Shorebirds interpretive sign launch at Doug Grant Reserve


Doug Grant Reserve, 270 Queen Street, Altona

About the project

Doug Grant Reserve, 270 Queen Street, Altona

270 Queen Street, Altona, Victoria, Australia

Ensuring shorebirds habitat is a sure thing

Hobsons Bay is home to five significant sites that provide important habitat for a large number of resident and migratory shorebirds. These sites are Truganina Parklands in Altona, Altona Coastal Park, Sandy Point, Paisley Challis Wetlands, Rifle Range and Jawbone Reserve in Williamstown.

Resident shorebirds can be observed in Hobsons Bay all year round. They move from place to place for breeding, feeding or roosting but, unlike migratory shorebirds, they do not travel large distances following seasonal changes.

Migratory shorebirds use the summers of both southern and northern hemispheres to conduct their life cycle. During their non-breeding phase, they inhabit the southern hemisphere in flocks, arriving in Hobsons Bay in September. They feed mainly on small creatures living in mudflats at important sites including internationally recognised Cheetham Wetlands and Truganina Parklands at the mouth of the Laverton Creek.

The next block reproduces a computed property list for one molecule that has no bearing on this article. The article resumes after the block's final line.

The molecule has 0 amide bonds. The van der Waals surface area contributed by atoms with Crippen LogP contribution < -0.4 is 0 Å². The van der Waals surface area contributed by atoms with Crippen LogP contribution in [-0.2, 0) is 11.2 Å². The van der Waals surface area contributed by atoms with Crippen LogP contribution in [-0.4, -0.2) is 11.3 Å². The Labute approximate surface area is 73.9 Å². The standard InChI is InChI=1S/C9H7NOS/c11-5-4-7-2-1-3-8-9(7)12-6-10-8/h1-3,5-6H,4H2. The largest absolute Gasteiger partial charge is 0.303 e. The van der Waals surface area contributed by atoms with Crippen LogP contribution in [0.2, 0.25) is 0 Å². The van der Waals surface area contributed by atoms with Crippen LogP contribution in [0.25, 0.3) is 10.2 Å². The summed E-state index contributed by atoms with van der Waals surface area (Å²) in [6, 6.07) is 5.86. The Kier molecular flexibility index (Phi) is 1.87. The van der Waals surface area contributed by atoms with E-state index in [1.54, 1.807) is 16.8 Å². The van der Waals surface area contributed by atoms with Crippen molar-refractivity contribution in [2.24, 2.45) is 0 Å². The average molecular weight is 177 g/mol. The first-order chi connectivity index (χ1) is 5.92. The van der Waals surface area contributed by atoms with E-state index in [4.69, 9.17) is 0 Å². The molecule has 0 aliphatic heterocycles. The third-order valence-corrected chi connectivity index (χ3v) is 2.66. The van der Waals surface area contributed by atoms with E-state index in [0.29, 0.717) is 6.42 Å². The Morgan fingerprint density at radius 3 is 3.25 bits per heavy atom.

Shorebirds are sensitive indicators of change in their environment and can provide early warnings of environmental problems including those caused by climate change and deteriorating habitat quality. Threats to shorebirds and their habitat in Hobsons Bay include: loss of coastal and inland wetlands, invasive weeds, introduced predators, human-related disturbance and climate change.

As part of the 2014 Mayoral program, we have installed an interpretive sign at Doug Grant Reserve displaying the different birds that, at various times, frequent our wetland areas. As well as helping people to identify resident and migratory birds, the sign will help build awareness among our community towards the importance of maintaining the birds’ delicate habitats.

Dogwalkers are advised that by restraining their dog from exploring and disturbing wading birds in these natural places, they are aiding their global survival.


  • Enhances habitat
  • Fosters community connection